• The pgtle_admin role – The pgtle_admin role is created when the pg_tle extension is installed. This role is privileged and should be treated as such. We strongly recommend that you follow the principle of least privilege when granting the pgtle_admin role to database users. In other words, grant the pgtle_admin role only to database users that are allowed to create, install, and manage new TLE extensions, such as postgres.

  • The pgtle.feature_info table – The pgtle.feature_info table is a protected table that contains information about your TLEs, hooks, and the custom stored procedures and functions that they use. If you have pgtle_admin privileges, you use the following Trusted Language Extensions functions to add and update that information in the table.

Creating TLE extensions for Aurora PostgreSQL

You can install any extensions that you create with TLE in any Aurora PostgreSQL DB cluster that has the pg_tle extension installed. The pg_tle extension is scoped to the PostgreSQL database in which it's installed. The extensions that you create using TLE are scoped to the same database.

Use the various pgtle functions to install the code that makes up your TLE extension. The following Trusted Language Extensions functions all require the pgtle_admin role.

Example: Creating a trusted language extension using SQL

The following example shows you how to create a TLE extension named pg_distance that contains a few SQL functions for calculating distances using different formulas. In the listing, you can find the function for calculating the Manhattan distance and the function for calculating the Euclidean distance. For more information about the difference between these formulas, see Taxicab geometry and Euclidean geometry in Wikipedia.

You can use this example in your own Aurora PostgreSQL DB cluster if you have the pg_tle extension set up as detailed in Setting up Trusted Language Extensions in your Aurora PostgreSQL DB cluster.

Note

You need to have the privileges of the pgtle_admin role to follow this procedure.

To create the example TLE extension

The following steps use an example database named labdb. This database is owned by the postgres primary user. The postgres role also has the permissions of the pgtle_admin role.

  1. Use psql to connect to the writer instance of your Aurora PostgreSQL DB cluster.

    psql --host=db-instance-123456789012.aws-region.rds.amazonaws.com --port=5432 --username=postgres --password --dbname=labdb
  2. Create a TLE extension named pg_distance by copying the following code and pasting it into your psql session console.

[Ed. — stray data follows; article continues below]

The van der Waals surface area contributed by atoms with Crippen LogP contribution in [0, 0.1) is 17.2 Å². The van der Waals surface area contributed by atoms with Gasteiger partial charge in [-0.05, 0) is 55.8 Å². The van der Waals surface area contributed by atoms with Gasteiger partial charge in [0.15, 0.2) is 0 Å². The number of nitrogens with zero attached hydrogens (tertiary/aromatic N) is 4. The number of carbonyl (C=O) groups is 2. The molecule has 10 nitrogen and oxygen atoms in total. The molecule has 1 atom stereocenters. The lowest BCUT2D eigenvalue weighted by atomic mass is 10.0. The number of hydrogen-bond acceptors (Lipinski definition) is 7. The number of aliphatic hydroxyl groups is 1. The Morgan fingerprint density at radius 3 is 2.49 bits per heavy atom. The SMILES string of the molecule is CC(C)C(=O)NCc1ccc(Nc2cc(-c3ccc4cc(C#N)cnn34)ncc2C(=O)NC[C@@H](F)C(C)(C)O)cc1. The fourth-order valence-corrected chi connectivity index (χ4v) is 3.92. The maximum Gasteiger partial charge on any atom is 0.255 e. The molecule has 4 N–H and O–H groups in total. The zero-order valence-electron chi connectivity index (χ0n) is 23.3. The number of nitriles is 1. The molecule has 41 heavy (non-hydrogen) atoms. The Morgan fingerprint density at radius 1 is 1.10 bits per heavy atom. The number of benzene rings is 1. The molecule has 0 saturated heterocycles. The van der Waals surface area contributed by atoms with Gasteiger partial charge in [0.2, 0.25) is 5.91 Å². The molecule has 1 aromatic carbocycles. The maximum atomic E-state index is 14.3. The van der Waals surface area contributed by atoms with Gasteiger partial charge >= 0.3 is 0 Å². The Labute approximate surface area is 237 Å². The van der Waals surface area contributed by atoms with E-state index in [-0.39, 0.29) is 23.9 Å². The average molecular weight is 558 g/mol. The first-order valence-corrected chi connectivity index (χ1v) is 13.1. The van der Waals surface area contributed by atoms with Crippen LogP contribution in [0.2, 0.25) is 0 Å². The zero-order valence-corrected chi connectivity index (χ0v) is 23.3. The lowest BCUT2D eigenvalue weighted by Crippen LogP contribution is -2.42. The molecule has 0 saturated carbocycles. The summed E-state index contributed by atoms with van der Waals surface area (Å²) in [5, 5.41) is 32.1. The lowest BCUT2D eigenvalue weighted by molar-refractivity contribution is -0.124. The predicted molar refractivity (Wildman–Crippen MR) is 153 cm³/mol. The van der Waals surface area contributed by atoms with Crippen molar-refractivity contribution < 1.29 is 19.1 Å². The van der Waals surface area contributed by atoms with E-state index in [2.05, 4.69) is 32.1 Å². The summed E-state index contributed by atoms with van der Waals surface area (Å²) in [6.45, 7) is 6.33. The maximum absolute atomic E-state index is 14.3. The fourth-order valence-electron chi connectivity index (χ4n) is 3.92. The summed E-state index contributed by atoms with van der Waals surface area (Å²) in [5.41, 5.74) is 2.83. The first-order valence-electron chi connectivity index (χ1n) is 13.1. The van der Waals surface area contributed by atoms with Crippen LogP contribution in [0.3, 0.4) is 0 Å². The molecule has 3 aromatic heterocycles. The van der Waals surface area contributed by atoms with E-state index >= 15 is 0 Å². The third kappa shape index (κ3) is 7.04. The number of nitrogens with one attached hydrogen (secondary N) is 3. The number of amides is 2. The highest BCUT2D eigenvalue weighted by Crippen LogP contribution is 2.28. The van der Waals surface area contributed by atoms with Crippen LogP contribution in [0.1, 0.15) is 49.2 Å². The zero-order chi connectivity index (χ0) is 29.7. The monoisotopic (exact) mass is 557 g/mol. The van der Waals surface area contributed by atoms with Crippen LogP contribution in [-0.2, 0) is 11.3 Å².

SELECT pgtle.install_extension ( 'pg_distance', '0.1', 'Distance functions for two points', $_pg_tle_$ CREATE FUNCTION dist(x1 float8, y1 float8, x2 float8, y2 float8, norm int) RETURNS float8 AS $$ SELECT (abs(x2 - x1) ^ norm + abs(y2 - y1) ^ norm) ^ (1::float8 / norm); $$ LANGUAGE SQL; CREATE FUNCTION manhattan_dist(x1 float8, y1 float8, x2 float8, y2 float8) RETURNS float8 AS $$ SELECT dist(x1, y1, x2, y2, 1); $$ LANGUAGE SQL; CREATE FUNCTION euclidean_dist(x1 float8, y1 float8, x2 float8, y2 float8) RETURNS float8 AS $$ SELECT dist(x1, y1, x2, y2, 2); $$ LANGUAGE SQL; $_pg_tle_$ );

    You see the output, such as the following.

    install_extension --------------- t (1 row)

    The artifacts that make up the pg_distance extension are now installed in your database. These artifacts include the control file and the code for the extension, which are items that need to be present so that the extension can be created using the CREATE EXTENSION command. In other words, you still need to create the extension to make its functions available to database users.

  3. To create the extension, use the CREATE EXTENSION command as you do for any other extension. As with other extensions, the database user needs to have the CREATE permissions in the database.

    CREATE EXTENSION pg_distance;
  4. To test the pg_distance TLE extension, you can use it to calculate the Manhattan distance between four points.

    labdb=> SELECT manhattan_dist(1, 1, 5, 5); 8

    To calculate the Euclidean distance between the same set of points, you can use the following.

    labdb=> SELECT euclidean_dist(1, 1, 5, 5); 5.656854249492381

The pg_distance extension loads the functions in the database and makes them available to any users with permissions on the database.

Modifying your TLE extension

To improve query performance for the functions packaged in this TLE extension, add the following two PostgreSQL attributes to their specifications.

  • IMMUTABLE – The IMMUTABLE attribute ensures that the query optimizer can use optimizations to improve query response times. For more information, see Function Volatility Categories in the PostgreSQL documentation.